Health Screenings for Child Care – Best Practices

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Is your child care program performing health screenings to check children and visitors for COVID-19 symptoms?

Despite the success of the U.S. vaccination program up to this point, COVID-19 infections are still a risk for members of the community who have yet to be vaccinated. That includes community members with religious exemptions or allergies to vaccine ingredients, younger children and those who simply haven’t made time yet.

Performing basic health screenings is one of the best ways to keep everyone safe, reduce the risk of COVID-19 transmission at your facility, and ensure that your doors stay open so you can keep serving the community.

In this week’s blog post, we’re taking a closer look at the importance of health screenings in child care, who should receive them, best practices, and the most important questions you should be asking visitors before they are allowed into your building.

Health Screenings in Child Care: Why They Matter

Our national vaccination rollout has been a huge success this year, with over 266 million doses administered so far and more than 35% of Americans fully vaccinated – but that doesn’t mean it’s time to let our guard down.

In fact, it’s more important than ever that we remain cautious. That’s because of the new threat of COVID-19 variants – mutated versions of the virus that have emerged from the UK, South Africa and India. We don’t know much yet about these new variants, but early reports suggest they could be more infectious, result in more severe illness, and could even be resistant to vaccines.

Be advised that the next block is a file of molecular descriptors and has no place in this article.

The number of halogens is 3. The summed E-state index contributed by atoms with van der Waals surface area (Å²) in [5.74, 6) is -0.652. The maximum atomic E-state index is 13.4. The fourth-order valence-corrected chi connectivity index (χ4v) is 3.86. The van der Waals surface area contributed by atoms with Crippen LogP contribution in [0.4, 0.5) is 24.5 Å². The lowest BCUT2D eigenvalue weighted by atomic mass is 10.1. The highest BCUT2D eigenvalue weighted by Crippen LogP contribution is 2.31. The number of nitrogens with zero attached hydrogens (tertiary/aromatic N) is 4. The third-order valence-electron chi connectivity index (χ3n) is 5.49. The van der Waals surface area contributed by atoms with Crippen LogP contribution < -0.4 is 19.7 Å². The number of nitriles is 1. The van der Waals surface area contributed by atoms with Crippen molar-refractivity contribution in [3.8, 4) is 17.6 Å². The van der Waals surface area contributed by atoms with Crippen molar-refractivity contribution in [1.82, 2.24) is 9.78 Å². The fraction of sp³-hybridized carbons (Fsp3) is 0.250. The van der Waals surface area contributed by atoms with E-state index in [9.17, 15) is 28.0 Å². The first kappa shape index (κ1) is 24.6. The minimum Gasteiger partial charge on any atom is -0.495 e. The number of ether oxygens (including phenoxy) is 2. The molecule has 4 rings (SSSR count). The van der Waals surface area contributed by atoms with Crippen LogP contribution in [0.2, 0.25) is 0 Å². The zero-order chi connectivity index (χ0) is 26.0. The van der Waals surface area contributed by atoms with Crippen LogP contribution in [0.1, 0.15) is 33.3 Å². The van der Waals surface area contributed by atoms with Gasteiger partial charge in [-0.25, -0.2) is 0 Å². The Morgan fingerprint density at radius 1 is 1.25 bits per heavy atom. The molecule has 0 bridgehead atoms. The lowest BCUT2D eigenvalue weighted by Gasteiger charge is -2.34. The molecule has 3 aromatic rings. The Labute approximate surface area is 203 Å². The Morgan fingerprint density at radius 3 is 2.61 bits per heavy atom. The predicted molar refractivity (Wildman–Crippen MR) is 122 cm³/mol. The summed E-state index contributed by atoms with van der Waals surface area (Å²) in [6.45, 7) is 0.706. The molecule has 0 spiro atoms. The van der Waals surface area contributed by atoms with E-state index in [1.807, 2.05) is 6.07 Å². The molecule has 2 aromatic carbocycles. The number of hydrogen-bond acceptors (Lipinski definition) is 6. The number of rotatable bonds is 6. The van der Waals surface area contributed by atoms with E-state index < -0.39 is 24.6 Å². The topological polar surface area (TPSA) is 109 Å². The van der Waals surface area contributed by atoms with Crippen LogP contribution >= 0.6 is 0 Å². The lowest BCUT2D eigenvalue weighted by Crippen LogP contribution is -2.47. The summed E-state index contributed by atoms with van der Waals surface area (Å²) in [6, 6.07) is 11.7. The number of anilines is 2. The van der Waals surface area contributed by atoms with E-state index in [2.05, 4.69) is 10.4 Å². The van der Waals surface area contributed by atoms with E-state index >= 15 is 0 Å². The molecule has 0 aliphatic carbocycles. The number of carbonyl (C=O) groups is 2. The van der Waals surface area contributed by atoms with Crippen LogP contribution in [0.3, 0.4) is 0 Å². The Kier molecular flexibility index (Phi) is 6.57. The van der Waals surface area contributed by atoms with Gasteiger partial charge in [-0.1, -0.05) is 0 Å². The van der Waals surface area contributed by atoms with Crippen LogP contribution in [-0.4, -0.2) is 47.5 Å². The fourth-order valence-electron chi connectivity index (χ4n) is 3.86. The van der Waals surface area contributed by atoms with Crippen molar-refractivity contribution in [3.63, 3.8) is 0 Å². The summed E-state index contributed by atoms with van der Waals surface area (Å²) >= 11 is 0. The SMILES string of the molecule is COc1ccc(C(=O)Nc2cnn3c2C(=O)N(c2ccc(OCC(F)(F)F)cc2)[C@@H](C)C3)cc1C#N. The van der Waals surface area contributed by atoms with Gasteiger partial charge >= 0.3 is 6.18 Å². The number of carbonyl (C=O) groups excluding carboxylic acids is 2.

All of this doesn’t mean we should panic or be afraid – but we should recognize that our fight with COVID isn’t over and take the proper steps to keep our communities safe. Maintaining strict protocols for health screenings in your child care setting can allow child care providers, teachers or directors to identify individuals who may be ill with COVID-19 and prevent them from entering the facility and spreading it to others.

Who Should Receive Health Screenings in Child Care Settings?

To maximize the impact of your health screening program, we recommend conducting a basic health screening for every person who enters your facility. That includes parents, children, teachers, child care providers, administrative and supportive staff, and contractors. Health screenings are for everyone!

The most common model we’ve seen for child care centers involves the assignment of a dedicated person – often a child care provider or administrator – to conduct screenings at the facility entrance. That person takes responsibility for conducting health screenings on everyone who enters the facility. They should be given the authority to deny entry to any person who presents COVID-19 symptoms, or whose responses to screening questions indicate an elevated infection risk.

Health screenings in child care settings must be unbiased and applied equally to everyone – that’s why it’s important to screen every person and make sure that nobody receives special treatment.

Health Screening Forms in Child Care: Questions to Ask

Now let’s take a closer look at how to conduct health screenings in child care settings. Below, we list the most important points you should cover when completing health screenings for COVID-19.

Ask About COVID-19 Symptoms

How to Ask: “In the past 24 hours, have you experienced any symptoms of COVID-19 such as fever, dry cough, chest pain, shortness of breath, or loss of taste or smell?”

Why It’s Important: Fever and loss of taste/smell are two of the tell-tale signs of COVID-19 infection. Asking directly about these symptoms is one of the easiest ways to tell if someone is a risk and should not be allowed entry.

Ask About Cold/Flu Symptoms

How to Ask: “In the past 24 hours, have you experienced any cold/flu symptoms such as a fever, coughing, sneezing, runny or stuffy nose, or sore throat?”

Why It’s Important: If someone is coughing, sneezing or has a runny nose, they might be contagious with a common cold or influenza virus. There’s also a fair amount of overlap between cold/flu symptoms and COVID symptoms. Either way, detecting those symptoms in a health screening gives you the opportunity to deny entry and prevent others from getting sick.

Ask About Positive Diagnosis

How to Ask: “In the past 10 days, have you tested positive for COVID-19?”